Capturing water to make the renewable fuels of the future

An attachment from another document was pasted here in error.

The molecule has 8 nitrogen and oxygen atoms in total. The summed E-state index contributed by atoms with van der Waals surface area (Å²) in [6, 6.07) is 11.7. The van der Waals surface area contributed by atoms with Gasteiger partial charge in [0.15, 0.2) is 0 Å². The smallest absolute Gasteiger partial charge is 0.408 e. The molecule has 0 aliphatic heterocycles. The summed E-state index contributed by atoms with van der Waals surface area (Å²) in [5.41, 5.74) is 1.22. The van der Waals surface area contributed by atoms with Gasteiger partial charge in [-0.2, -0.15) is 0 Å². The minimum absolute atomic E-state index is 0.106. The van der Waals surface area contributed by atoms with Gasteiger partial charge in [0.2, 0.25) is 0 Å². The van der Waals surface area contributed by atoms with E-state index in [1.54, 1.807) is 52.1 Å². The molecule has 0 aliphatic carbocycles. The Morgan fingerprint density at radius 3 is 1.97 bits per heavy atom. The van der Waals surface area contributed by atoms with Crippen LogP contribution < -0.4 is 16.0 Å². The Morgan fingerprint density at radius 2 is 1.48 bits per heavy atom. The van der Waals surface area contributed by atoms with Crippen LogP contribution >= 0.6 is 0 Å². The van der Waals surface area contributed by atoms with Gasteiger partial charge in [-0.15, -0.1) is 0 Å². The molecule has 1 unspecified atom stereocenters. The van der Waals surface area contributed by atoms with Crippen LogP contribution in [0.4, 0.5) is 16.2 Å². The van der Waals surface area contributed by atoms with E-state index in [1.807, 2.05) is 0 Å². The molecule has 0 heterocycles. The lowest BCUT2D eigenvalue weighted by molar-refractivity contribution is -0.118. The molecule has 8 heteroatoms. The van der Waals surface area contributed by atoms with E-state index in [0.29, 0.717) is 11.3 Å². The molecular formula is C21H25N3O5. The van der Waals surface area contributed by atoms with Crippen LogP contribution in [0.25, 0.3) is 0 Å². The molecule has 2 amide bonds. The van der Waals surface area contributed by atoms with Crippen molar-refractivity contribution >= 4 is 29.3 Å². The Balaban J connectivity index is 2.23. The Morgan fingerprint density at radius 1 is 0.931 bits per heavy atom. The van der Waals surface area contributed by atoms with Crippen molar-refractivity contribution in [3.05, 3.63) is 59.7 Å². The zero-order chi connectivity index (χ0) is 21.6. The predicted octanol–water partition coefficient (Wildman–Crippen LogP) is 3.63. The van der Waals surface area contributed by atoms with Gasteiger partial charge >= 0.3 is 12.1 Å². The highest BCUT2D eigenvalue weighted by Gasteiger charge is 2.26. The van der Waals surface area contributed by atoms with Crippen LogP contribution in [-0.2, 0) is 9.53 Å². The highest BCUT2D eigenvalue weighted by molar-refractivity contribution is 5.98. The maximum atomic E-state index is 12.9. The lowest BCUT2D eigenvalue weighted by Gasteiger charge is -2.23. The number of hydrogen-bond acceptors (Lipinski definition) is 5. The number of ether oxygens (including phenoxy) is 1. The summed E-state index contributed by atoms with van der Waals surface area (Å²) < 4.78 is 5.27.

A successful outcome for the energy transition is very much dependent on the development of alternative fuel solutions that are ultra-clean, renewable, and low in carbon emissions. Fuels that must be replaced include liquefied petroleum gas (LPG) and diesel, which are fuels frequently used in vehicles and in heating. A promising replacement fuel is dimethyl ether (DME). Unlike current fossil fuels, DME leads to low emissions and it can be produced renewably. However, current DME production processes are limited when it comes to producing renewable DME from biomass or CO2, particularly due to problems handling steam in the process. For his Ph.D. research, Jasper van Kampen developed a new process for producing DME, and he defends his thesis on June 4th at the department of Chemical Engineering and Chemistry.





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